Peter was sure he was about to be killed like James (v.2), but he was able to sleep (v.6), because he was comforted by verses like Psalm 3:2-5; 4:6-8. But just knowing your Bible doesn’t bring peace automatically. You have to learn to stay your mind on the Lord as well (Isa.26:3).
Peter must be in a deep sleep, for the light of that shiny angel didn’t wake him up. Angels aren’t described in the Old Testament, but they are in the New Testament, for the New Testament was the dawn of a new day for Israel (IIPe.1:19).
In verse 8, we’re not told what happened to the 2 soldiers Peter was sleeping between, but they probably fainted (cf. Mt.28:4). But Peter is free, thinking he saw “a vision” (Acts 12:9). That is, he thought he dreamed it (cf. Job 20:8).
We’re not told how the angel marched Peter through 16 soldiers (cf. Acts 12:4), but it was probably similar to how the Lord passed through the midst of men trying to kill Him (Jo. 8:59). And the “iron gate” (v.10) opened “of its own accord.”
But notice the angel doesn’t give Peter any instructions after he frees Peter (v.10,11). The first time an angel freed Peter from jail, he told him to go speak the words of eternal life to people (Acts 5:19,20), but not here. That’s because God was discontinuing His kingdom program through the 12 apostles, and starting up the grace program through the Apostle Paul. Paul was now in charge of speaking the words of eternal life, so the angel doesn’t recommission Peter to do so.
But why did God spare Peter, but allow James to be killed? There’s two answers. First, when the 12 were deciding whether Paul’s new ministry to the Gentiles was legit, Peter had to stand up and testify for him (Acts 15:7-11). But God allowed James to die because He wanted to make James and Peter types of the Lord’s resurrection, like the birds that lived and died (Lev.14:4-7), and the goats (Lev.16:3-10).
The Lord predicted James would be killed (Mark 10:35-40). The “cup” there was the Lord’s death (cf.Mt.26:39), as was the “baptism” (Lu.12:50). The word “baptism” in the Bible means identification. In the Bible’s first baptism, Pharaoh’s army was closing in on the Jews, so they said, as it were, “We’re with Moses,” and followed him into the Red Sea (ICor.10:1,2). They didn’t get wet (Ex.14:22). They were identified with Moses in the sea. And when James was killed he was baptized—or identified with—the Lord in His death.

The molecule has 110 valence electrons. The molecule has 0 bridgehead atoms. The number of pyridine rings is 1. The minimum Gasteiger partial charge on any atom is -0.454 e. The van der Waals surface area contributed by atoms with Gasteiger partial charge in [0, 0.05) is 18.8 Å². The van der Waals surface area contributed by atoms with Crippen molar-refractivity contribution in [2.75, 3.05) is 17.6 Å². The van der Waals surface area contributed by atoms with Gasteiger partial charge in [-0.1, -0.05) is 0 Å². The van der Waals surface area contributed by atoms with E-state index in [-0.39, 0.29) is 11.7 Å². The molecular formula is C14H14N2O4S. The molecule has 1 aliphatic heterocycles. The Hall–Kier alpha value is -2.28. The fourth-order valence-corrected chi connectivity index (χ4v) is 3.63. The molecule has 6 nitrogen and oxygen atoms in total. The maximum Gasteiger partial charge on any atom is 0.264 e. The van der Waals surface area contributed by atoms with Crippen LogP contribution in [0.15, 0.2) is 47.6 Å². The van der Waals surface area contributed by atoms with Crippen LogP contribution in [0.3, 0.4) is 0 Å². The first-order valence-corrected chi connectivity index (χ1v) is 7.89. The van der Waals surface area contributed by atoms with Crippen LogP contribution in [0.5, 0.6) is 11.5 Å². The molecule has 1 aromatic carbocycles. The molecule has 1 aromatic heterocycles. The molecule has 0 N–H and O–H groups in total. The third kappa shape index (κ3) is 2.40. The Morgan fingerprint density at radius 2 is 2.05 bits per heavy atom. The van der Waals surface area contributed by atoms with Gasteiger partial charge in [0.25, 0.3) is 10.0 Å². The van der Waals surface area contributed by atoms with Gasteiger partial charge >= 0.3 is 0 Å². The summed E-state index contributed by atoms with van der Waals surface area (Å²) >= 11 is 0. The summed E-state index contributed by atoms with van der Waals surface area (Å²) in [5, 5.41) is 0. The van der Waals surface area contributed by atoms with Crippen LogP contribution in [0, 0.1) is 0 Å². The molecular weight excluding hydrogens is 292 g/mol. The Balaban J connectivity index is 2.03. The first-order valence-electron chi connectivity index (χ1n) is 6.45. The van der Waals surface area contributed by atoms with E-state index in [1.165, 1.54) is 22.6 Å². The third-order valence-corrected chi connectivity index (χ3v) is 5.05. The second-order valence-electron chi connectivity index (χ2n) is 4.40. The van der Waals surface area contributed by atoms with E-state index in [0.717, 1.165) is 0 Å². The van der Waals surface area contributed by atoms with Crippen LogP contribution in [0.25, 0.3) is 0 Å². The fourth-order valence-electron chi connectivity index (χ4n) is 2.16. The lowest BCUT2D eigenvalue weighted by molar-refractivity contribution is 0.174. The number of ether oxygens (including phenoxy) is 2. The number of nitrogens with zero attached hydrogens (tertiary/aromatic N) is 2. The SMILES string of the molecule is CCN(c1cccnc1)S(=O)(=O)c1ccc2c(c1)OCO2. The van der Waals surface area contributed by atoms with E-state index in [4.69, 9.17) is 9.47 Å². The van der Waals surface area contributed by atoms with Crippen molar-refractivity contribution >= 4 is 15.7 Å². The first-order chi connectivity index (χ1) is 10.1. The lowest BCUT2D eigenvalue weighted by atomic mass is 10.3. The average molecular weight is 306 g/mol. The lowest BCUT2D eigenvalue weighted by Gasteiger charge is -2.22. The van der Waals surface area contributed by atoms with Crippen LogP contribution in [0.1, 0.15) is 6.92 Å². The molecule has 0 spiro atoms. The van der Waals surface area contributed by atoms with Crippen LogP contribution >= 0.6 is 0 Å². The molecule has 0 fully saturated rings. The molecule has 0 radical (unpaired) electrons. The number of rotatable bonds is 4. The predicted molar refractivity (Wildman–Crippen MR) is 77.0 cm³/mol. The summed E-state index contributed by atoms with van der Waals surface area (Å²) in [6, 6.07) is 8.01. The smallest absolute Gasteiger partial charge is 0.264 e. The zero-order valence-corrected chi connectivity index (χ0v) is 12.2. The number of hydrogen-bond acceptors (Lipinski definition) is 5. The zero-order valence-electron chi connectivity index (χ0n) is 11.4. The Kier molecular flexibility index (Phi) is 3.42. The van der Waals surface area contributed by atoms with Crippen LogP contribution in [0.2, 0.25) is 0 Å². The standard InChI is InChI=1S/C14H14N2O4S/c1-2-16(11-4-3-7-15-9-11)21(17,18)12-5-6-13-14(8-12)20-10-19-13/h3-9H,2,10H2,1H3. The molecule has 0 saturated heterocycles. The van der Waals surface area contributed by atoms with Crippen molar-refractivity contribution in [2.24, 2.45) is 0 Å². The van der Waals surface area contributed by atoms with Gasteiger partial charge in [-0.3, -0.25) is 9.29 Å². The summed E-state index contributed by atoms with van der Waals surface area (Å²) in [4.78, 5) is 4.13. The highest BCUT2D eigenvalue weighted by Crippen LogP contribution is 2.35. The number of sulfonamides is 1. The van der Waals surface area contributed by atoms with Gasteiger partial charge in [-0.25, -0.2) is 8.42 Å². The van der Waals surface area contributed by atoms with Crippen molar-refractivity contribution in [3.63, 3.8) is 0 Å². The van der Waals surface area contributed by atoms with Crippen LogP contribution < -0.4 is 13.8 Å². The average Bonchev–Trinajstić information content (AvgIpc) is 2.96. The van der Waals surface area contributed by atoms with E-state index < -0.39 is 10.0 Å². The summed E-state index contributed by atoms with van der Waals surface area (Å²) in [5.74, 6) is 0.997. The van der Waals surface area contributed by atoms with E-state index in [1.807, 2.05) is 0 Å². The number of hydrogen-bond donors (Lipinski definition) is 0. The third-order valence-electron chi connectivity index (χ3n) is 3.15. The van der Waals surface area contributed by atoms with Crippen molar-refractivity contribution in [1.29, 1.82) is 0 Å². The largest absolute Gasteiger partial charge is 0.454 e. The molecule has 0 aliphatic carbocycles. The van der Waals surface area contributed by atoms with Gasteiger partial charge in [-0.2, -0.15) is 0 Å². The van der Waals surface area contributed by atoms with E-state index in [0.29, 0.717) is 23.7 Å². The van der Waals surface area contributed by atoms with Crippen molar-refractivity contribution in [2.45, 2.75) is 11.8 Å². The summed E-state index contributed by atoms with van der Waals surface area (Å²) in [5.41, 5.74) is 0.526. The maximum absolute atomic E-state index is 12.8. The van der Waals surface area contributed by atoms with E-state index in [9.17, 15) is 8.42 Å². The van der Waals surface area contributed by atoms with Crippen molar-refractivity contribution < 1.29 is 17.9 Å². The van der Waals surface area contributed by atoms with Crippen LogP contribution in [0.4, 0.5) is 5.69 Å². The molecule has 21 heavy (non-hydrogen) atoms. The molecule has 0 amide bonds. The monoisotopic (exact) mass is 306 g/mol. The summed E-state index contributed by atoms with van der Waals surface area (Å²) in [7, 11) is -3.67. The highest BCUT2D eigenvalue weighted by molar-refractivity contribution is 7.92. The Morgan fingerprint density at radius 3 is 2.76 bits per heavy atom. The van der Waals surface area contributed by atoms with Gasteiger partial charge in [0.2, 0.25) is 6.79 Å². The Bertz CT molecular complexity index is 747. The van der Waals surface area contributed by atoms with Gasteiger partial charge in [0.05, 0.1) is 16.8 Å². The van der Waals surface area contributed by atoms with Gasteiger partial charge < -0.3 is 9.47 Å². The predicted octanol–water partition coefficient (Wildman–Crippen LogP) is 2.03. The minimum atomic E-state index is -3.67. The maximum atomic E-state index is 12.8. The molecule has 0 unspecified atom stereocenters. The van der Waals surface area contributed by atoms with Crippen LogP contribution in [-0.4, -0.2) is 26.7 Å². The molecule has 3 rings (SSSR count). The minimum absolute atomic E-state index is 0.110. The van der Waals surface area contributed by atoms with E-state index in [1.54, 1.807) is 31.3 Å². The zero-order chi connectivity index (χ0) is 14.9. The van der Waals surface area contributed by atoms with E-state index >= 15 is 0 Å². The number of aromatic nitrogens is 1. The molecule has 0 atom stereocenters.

James and Peter were types of Tribulation saints, some of whom will be killed, and some of whom won’t. But all Tribulation saints will be able to sleep in their cells, for they’ll know that they’ll someday safely enter the kingdom (Ps.4:8).
You too can sleep in your darkest hour, because you too have been identified with the Lord in His death when you believed (Rom.6:4), and so you can have the peace of knowing you’ll be identified with Him in His resurrection (Rom.6:5).
But God won’t break you out of jail. That doesn’t mean He doesn’t care about you. He just shows His care in a different way—a way you can see develop in Acts. He opened Paul’s prison door and released his chains like He did for Peter in Acts 16:26, but later He let Paul rot in jail two whole years (28:30). But He showed He cared by allowing “all” who wanted to visit him to come and minister to him (Phil.4:10, 18). Paul was “content” with that (Phil.4:11). Are you content when God doesn’t save you from your difficult circumstances, but ministers to you through His saints instead?
God told the Jews that someday their iron gate would open (Isa.45:1-3) and they’d rejoice in His riches. That first part happened when they were released from Babylon, but the second part won’t happen until the kingdom. Then they’ll think they’re dreaming (Ps.126:1-3) and sing God’s praises. And so will you someday when all your prisons are past!
A video of this sermon is available on YouTube: “Peter and The Jailbreaker” Acts 12:5-11